In addition to this memo, Governor Inslee issued further guidance regarding the real estate industry on March 27, 2020. The Real Estate and Mortgage Memorandum states “[w]hile real estate activities along with mortgage lending activities have been approved as essential activities under the Proclamation, such activities shall only be permitted under the following restrictions and limitations:
- In-person meetings with customers are prohibited except when necessary for a customer to view a property or sign necessary documents;
- No real estate open houses shall be permitted;
- Property viewings, inspections, appraisals, and final walk-throughs shall be arranged by appointment and limited to no more than two people on site at any one time, exercising social distancing at all times; and
- Except for the limited exceptions authorized above, all new real estate listings shall be facilitated remotely.”
Businesses seeking confirmation on whether they qualify as an essential business or businesses seeking to petition the state to be considered an essential business may do so by emailing, email@example.com. Businesses operating as essential are not required to request or receive additional certification from the State to continue to operate. The State is encouraging only businesses requesting clarification or requesting that their business be added to the list of essential businesses to email inquiries. Responses to recent requests indicate that the State will not be able to provide individual responses at this time due to the volume of requests it has received. All essential businesses still operating under the Proclamation, including construction activity and real estate transactions, must meet social distancing and appropriate health and worker protection measures before proceeding.
The Proclamation requires all non-essential businesses to remain closed until midnight on April 6th, except to perform basic minimum operations. Non-essential businesses include dine-in restaurants; bars and nightclubs; entertainment venues; gyms and fitness studios; and convention centers as previously designated by the governor, as well as all other businesses that do not fall into an essential business category. Basic minimum operations is defined as “the minimum activities necessary to maintain the value of the business’ inventory, preserve the condition of the business’ physical plant and equipment, ensure security, process payroll and employee benefits, facilitate employees of the business being able to continue to work remotely from their residences, and related functions.” All gatherings for social, spiritual, and recreational purposes, regardless of the number of people involved, are also prohibited.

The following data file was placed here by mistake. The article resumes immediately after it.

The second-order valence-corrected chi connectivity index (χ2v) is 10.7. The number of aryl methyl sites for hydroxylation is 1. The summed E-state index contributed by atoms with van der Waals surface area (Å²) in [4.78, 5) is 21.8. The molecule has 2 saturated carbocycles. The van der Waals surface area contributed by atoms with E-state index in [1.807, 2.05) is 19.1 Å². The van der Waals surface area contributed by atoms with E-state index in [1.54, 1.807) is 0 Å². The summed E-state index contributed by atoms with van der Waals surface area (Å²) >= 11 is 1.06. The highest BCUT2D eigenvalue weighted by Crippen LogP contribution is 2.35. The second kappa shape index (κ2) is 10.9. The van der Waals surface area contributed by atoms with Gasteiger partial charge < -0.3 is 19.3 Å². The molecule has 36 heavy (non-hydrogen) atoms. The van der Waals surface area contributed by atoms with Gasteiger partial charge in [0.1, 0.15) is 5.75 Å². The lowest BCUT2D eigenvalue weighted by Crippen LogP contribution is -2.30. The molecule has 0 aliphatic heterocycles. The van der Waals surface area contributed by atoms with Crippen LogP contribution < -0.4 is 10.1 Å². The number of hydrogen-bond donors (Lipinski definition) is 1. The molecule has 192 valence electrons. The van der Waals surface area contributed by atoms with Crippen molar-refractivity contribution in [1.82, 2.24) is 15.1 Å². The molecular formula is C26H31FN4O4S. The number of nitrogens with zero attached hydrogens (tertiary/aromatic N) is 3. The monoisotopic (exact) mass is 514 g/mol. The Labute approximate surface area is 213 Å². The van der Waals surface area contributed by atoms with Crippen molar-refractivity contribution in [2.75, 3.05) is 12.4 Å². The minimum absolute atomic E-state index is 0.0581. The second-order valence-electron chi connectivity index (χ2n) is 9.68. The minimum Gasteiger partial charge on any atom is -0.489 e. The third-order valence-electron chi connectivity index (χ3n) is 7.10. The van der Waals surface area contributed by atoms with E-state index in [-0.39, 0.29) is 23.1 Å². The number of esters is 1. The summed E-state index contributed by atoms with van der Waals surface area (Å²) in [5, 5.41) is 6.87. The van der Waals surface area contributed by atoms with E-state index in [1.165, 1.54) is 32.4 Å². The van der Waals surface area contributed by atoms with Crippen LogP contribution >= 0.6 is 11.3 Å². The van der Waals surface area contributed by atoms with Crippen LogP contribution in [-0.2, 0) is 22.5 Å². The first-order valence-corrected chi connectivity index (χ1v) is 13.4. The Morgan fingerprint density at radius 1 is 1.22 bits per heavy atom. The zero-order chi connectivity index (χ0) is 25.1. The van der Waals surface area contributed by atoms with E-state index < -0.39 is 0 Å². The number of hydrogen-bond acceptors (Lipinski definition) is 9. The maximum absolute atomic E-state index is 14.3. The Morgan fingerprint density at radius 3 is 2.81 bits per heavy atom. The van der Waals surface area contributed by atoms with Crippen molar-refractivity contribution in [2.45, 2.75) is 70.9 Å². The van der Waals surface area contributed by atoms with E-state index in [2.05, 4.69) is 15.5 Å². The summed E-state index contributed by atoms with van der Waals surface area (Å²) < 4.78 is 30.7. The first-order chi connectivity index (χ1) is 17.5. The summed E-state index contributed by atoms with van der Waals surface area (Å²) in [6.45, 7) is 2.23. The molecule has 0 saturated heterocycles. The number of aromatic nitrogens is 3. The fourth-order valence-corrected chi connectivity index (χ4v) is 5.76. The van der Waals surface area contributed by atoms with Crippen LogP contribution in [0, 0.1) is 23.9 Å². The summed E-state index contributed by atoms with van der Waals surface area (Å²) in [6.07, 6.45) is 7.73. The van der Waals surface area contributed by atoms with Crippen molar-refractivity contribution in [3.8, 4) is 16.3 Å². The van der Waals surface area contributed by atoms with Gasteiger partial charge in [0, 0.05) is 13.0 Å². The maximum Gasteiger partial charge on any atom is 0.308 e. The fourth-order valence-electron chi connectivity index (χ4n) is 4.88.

While the Proclamation is currently in effect until April 6, 2020, the governor has already announced that an extension on the Proclamation is likely. The governor also announced on March 30, 2020, that the State will be taking additional measures to enforce the requirements of the Proclamation, including suspension of business licenses for those who do not comply.
This publication/newsletter is for informational purposes and does not contain or convey legal advice. The information herein should not be used or relied upon in regard to any particular facts or circumstances without first consulting a lawyer. Any views expressed herein are those of the author(s) and not necessarily those of the law firm's clients.